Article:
Earth Day 2013

Water on Earth, U.S. Geological Survey

Water on Earth, U.S. Geological Survey

How much water is on Earth?
The large blue drop represents all of Earth’s water. Diameter is about 860 miles, volume about 332,500,000 cubic miles (1,386,000,000 cubic kilometers.)
The smaller blue drop represents the world’s liquid fresh water. Diameter is about 169.5 miles (272.8 kilometers,) volume 2,551,100 mi3 (10,633,450 km3,) of which 99 percent is groundwater, much of it not accessible to humans.
The smallest blue dot, diameter only 34.9 miles (56.2 kilometers,) volume 22,339 mi3 (93,113 km3) represents fresh water in all the lakes and rivers on the planet. The water life needs every day comes from these precious surface-water sources.

Image Credit: Howard Perlman, USGS; globe illustration by Jack Cook, Woods Hole Oceanographic Institution (©); Adam Nieman.
Data source: Igor Shiklomanov’s chapter “World fresh water resources” in Peter H. Gleick (editor), 1993, Water in Crisis: A Guide to the World’s Fresh Water Resources (Oxford University Press, New York).

How many people live on Earth?
United States population today numbers 313,722,191 (Mon, April 22, 2013, 8:45am PST).
One year ago, on Earth Day 2012, there were 313,465,631 people in USA.
One year ago, we had not reached 7 billion yet. So when did we pass that milestone? The UN officially chose the date of October 31, 2011. The U.S. Census Bureau, which also attempts global population projections, predicts humanity won’t hit the seventh-billion milestone until March 12, 2012, reported National Geographic.
By other estimates, we had not reached 7 billion yet one year ago:

Earth Clock April 30, 2012

Earth Clock, April 30, 2012


Earth Clock, April 22, 2013

Earth Clock, April 22, 2013


What about growth?

Limits of Growth, revisited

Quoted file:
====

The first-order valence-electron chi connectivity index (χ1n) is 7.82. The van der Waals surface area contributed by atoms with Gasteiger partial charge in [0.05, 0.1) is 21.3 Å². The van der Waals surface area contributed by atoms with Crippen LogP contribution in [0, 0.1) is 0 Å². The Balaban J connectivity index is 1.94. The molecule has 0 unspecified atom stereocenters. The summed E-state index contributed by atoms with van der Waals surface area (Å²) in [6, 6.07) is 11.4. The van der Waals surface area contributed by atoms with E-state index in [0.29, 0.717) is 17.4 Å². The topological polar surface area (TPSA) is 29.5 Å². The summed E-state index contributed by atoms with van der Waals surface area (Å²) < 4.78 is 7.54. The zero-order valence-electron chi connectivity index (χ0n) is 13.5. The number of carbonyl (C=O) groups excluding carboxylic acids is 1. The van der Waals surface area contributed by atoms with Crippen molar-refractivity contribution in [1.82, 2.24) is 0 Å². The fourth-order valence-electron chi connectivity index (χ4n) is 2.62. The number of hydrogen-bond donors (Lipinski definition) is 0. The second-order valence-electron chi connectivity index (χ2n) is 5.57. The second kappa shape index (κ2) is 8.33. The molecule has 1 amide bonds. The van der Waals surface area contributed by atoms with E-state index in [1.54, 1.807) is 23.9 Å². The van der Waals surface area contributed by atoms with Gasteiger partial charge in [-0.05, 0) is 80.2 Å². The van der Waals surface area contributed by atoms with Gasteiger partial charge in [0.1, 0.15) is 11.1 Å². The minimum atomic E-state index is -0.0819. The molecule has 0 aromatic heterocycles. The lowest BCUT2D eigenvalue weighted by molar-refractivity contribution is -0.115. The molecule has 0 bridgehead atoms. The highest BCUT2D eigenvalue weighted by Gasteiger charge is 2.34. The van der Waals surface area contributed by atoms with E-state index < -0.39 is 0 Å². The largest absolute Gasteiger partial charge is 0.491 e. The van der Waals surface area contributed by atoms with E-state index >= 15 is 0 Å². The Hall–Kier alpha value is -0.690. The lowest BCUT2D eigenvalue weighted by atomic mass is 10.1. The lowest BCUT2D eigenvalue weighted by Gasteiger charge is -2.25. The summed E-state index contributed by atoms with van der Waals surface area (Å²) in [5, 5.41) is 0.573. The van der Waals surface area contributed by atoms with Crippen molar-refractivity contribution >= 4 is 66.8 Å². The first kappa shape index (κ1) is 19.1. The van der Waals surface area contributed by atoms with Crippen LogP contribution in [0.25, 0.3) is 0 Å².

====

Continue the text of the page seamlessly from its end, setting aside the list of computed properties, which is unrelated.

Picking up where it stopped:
Limits of Growth, revisited

Forty years after the release of the groundbreaking study, were the concerns about overpopulation and the environment correct? Mark Strauss tackles growth for the Smithsonian magazine, April 2012. Australian physicist Graham Turner revisited The Limits to Growth (1972) and compared real-world data from 1970 to 2000 with the business-as-usual scenario. Turner, senior research scientist at CSIRO Ecosystem Sciences (previously Sustainable Ecosystems), Canberra ACT, Australia found the predictions nearly matched the facts. “There is a very clear warning bell being rung here,” he says. “We are not on a sustainable trajectory.”

Prosperity without Growth, is it possible?
Tim Jackson, economics commissioner on the UK government’s Sustainable Development Commission, provides a credible vision of how human society can flourish within the ecological limits of a finite planet in his book, Prosperity without Growth: Economics for a Finite Planet.

More Earthday links:
Earth Day Network
15 Facts About Our Planet for Earth Day, Bad Astronomy
Earth Day Photos 2013: The Good, The Bad And The Ugly, Submit your photos to Huffington Post
7 billion: A special year-long series on population from National Geographic magazine, run in 2011.
Dot Earth, Andrew Revkin’s New York Times blog, looks towards 2050 or so, when the human population is expected to reach nine billion, essentially adding two Chinas to the number of people alive today. Those billions will be seeking food, water and other resources on a planet where, scientists say, humans are already shaping climate and the web of life.


Leave a Reply

Fill in your details below or click an icon to log in: Logo

You are commenting using your account. Log Out /  Change )

Google+ photo

You are commenting using your Google+ account. Log Out /  Change )

Twitter picture

You are commenting using your Twitter account. Log Out /  Change )

Facebook photo

You are commenting using your Facebook account. Log Out /  Change )


Connecting to %s

%d bloggers like this: